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Volume vs Intensity for Strength

What is the difference in training effect between doing one top end set of squats (1x6) and then four sub-max back off sets (4x6) versus doing a top end set of 6 and one all-out back off set?

I find a high number of sets to be mentally draining.

Have any of you had success with low volume/high intensity approaches for training the big lifts?

Just depends what you are training for/working towards. Each way has pros and cons.

I’ve done both. Both work differently.

If you are the type of person that doesn’t like a lot of sets then the top set + 1 AMRAP set might be the route you can for for a few weeks, months and see how it translates for you.

Sub max work is good for improving your technique, AMRAP sets are not but they are better for hypertrophy. You have to push close to failure (at least 3-4 reps short) to stimulate hypertrophy, but if you do sub max work in a cluster set format with short breaks then it can be useful for hypertrophy as well. You will have to do more volume for the same hypertrophy, but you have the added bonus of technique improvements/neural efficiency.

Most people will do better with some volume, there are some lifters out there who only do one work set (Lilliebridge, Oak, Karwoski) but their technique is already solid and most of them do some bodybuilding-type work. More drugs = less need for volume to build muscle, but either way technique is a major factor.


Most people I know, including myself, get better with more volume at a lower intensity.

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I have personally always preferred the one all out type set. Especially for squats. My bench responds better to volume unfortunately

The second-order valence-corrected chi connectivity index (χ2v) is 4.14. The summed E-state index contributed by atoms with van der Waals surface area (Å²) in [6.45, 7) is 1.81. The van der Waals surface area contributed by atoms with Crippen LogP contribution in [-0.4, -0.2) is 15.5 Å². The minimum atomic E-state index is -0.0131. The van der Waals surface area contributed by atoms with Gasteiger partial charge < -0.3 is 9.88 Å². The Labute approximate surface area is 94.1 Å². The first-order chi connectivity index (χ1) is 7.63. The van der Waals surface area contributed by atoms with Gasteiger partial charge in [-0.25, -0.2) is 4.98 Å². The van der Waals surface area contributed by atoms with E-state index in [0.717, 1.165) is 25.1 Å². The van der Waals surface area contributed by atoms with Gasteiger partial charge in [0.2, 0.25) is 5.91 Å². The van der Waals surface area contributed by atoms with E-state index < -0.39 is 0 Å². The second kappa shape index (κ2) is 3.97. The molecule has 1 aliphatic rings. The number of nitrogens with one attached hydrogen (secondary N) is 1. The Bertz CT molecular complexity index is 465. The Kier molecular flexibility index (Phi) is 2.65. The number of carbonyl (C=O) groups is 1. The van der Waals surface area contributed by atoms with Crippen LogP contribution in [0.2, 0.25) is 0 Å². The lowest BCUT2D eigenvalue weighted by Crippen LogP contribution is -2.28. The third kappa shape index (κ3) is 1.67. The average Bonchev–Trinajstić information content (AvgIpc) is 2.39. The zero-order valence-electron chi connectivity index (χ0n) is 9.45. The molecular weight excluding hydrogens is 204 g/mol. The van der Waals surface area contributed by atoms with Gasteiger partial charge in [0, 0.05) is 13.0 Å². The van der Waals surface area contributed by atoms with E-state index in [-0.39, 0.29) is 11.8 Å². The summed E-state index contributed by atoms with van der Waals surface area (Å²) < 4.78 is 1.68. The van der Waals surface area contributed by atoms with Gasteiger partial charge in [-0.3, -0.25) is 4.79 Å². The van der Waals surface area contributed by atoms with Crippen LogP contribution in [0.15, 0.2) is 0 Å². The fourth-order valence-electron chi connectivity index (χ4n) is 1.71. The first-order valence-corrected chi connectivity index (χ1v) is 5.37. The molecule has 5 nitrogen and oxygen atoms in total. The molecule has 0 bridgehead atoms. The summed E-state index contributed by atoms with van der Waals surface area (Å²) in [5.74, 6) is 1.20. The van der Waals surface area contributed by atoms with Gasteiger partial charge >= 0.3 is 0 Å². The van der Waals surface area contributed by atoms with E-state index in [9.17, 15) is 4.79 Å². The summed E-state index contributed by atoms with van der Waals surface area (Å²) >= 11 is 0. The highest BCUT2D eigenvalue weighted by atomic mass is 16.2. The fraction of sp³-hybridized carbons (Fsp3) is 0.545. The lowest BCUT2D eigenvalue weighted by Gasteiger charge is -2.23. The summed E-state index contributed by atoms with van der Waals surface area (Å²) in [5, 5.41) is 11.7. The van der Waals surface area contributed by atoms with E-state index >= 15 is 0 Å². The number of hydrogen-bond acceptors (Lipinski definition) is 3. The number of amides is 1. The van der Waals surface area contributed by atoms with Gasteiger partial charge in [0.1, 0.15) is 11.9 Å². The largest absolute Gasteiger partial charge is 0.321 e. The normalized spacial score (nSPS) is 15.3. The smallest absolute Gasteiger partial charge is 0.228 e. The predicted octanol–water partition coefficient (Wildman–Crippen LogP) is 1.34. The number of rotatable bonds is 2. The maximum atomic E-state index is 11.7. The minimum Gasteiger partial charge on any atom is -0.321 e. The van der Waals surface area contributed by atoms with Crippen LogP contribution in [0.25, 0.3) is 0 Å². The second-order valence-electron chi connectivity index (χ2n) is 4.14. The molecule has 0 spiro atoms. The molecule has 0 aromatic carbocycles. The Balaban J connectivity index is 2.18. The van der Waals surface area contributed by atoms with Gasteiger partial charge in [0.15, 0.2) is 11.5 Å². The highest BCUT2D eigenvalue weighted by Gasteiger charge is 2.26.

A lot of it too is going to come down to how you personally like to train. Some people respond better to AMRAPs, some to back-offs, and some people do something to the extent of a certain weight for a 3x4 or something followed by an AMRAP at the same weight. All of it works, it just comes down to what you enjoy the most and what you feel helps your technique and strength growth he most.

There has to be a balance. Much of this depends on your training years.

Once you have your first injury, you’ll realize you should have done more moderate weight using variations of the lifts the majority of the time and saved the competition lifts and heavy weight more for your pre-contest training.

Spend more time building and less time testing.

For example: Instead of doing the competition bench press, focus on building muscle doing variations like the overhead press, incline press, decline press in the 5-10 rep range. Change it up every week. Then once every 6 weeks or so do the competition set up for a heavy 5 or 3.

Weeks 1-5 Variations 5-10 rep range
Week 6 Heavy 5
Weeks 7-11 Variations 5-10 rep range
Week 12 Heavy 3
Weeks 13-17 Variations 5-10 rep range
Week 18 Heavy single (not max attempt but PR is fine if its there)

What I’m saying is, training this way will prolong your competitive lifting.

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